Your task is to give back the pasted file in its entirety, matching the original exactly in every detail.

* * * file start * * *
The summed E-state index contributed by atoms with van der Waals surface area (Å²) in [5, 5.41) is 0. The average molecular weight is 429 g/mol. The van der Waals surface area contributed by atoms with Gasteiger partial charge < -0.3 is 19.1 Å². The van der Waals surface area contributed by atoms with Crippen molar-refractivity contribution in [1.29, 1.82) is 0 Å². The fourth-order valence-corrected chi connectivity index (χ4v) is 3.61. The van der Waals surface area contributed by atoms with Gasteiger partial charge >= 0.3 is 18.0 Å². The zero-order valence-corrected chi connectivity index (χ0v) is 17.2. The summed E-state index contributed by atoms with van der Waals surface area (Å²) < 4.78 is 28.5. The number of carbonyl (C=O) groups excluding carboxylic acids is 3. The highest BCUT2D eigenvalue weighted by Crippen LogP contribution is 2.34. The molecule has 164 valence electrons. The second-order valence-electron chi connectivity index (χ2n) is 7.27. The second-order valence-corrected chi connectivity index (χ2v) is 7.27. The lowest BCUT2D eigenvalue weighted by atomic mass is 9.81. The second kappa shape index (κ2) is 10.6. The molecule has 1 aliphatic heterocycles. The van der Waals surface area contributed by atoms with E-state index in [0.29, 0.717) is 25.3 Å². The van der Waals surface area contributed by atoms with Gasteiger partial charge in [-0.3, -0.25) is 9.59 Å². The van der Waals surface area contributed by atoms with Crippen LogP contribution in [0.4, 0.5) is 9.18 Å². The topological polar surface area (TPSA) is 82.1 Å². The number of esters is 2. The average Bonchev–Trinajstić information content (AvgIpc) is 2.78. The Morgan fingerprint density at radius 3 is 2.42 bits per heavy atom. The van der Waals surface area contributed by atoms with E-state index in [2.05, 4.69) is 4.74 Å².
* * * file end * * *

The summed E-state index contributed by atoms with van der Waals surface area (Å²) in [5, 5.41) is 0. The average molecular weight is 429 g/mol. The van der Waals surface area contributed by atoms with Gasteiger partial charge < -0.3 is 19.1 Å². The van der Waals surface area contributed by atoms with Crippen molar-refractivity contribution in [1.29, 1.82) is 0 Å². The fourth-order valence-corrected chi connectivity index (χ4v) is 3.61. The van der Waals surface area contributed by atoms with Gasteiger partial charge >= 0.3 is 18.0 Å². The zero-order valence-corrected chi connectivity index (χ0v) is 17.2. The summed E-state index contributed by atoms with van der Waals surface area (Å²) < 4.78 is 28.5. The number of carbonyl (C=O) groups excluding carboxylic acids is 3. The highest BCUT2D eigenvalue weighted by Crippen LogP contribution is 2.34. The molecule has 164 valence electrons. The second-order valence-electron chi connectivity index (χ2n) is 7.27. The second-order valence-corrected chi connectivity index (χ2v) is 7.27. The lowest BCUT2D eigenvalue weighted by atomic mass is 9.81. The second kappa shape index (κ2) is 10.6. The molecule has 1 aliphatic heterocycles. The van der Waals surface area contributed by atoms with E-state index in [0.29, 0.717) is 25.3 Å². The van der Waals surface area contributed by atoms with Gasteiger partial charge in [-0.3, -0.25) is 9.59 Å². The van der Waals surface area contributed by atoms with Crippen LogP contribution in [0.4, 0.5) is 9.18 Å². The topological polar surface area (TPSA) is 82.1 Å². The number of esters is 2. The average Bonchev–Trinajstić information content (AvgIpc) is 2.78. The Morgan fingerprint density at radius 3 is 2.42 bits per heavy atom. The van der Waals surface area contributed by atoms with E-state index in [2.05, 4.69) is 4.74 Å².